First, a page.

In the reign of King Louis XIII, Cardinal Richelieu decided to suppress Protestant political privileges. An uprising (1621–22) against the introduction of Catholicism in Béarn was put down by Richelieu, and the Protestants lost all the strongholds given to them under the Edict of Nantes, except Montauban and La Rochelle. Led by Henri de Rohan and Benjamin de Soubise, the Huguenots revolted again in 1625 and in 1627. La Rochelle was captured (1628) by Richelieu after a 14-month siege, during which King Charles I of England attempted to send some aid to the Protestant defenders. The Peace of Alais (1629) stripped the Huguenots of all political power but assured them of continued religious tolerance.
Cardinal Mazarin continued Richelieu's policy, but King Louis XIV, urged by the French Catholic clergy, moved to suppress the dissident religion. Conversion was encouraged; the Edict of Nantes was interpreted in the strictest way possible; and dragoons were quartered in the homes of Huguenots (see dragonnades). Finally, in 1685, the Edict of Nantes was revoked.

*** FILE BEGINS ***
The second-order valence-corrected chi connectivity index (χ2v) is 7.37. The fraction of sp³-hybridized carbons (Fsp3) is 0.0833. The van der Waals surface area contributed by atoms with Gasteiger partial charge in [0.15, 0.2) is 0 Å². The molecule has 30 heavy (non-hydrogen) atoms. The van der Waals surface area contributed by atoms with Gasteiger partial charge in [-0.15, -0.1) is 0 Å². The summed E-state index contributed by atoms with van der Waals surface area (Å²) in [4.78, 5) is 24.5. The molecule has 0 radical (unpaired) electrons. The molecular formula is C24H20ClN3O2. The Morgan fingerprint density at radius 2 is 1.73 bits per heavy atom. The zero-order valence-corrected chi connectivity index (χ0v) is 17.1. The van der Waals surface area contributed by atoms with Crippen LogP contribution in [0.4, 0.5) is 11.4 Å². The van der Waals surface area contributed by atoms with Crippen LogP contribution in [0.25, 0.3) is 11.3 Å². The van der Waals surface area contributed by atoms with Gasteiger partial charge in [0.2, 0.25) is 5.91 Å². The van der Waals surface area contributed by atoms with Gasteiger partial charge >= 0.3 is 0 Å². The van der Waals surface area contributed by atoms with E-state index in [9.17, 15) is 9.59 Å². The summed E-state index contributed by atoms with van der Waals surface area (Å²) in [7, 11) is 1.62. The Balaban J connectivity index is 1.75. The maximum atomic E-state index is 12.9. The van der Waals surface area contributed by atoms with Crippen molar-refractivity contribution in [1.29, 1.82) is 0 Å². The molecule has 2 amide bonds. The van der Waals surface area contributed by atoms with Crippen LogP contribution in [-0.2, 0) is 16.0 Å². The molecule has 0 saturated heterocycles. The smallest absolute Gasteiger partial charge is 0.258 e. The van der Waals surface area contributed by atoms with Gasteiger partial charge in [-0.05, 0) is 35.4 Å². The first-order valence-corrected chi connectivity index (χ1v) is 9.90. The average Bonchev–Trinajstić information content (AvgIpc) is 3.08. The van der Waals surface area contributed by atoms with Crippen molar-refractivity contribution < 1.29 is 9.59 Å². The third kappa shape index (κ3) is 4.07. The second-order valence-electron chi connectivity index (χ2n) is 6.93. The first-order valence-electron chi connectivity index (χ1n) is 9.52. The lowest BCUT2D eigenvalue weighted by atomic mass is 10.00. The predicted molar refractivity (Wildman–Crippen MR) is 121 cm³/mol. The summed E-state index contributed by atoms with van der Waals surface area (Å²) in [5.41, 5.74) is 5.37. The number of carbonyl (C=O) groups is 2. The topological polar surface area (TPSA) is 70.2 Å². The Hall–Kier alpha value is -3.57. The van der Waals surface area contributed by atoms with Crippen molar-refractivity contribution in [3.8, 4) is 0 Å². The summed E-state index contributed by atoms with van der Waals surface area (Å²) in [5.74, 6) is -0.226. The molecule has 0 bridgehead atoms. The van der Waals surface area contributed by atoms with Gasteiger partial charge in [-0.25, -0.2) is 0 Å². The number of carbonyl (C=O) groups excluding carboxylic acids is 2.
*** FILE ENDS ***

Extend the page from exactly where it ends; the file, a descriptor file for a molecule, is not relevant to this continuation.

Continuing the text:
This act had disastrous results. Entire provinces were depopulated as countless Huguenots fled to England, the Netherlands, Germany, Switzerland, and America. The only important fragment of Huguenots left in France was in the Cévennes, where the war of the Camisards (1702–10) broke out. In 1787, Louis XVI allowed the Huguenots tolerance, and in Dec., 1789, the revolutionary National Assembly restored their civil rights. Full religious freedom was not attained until church and state were separated in 1905.
The Columbia Electronic Encyclopedia, 6th ed. Copyright © 2012, Columbia University Press. All rights reserved.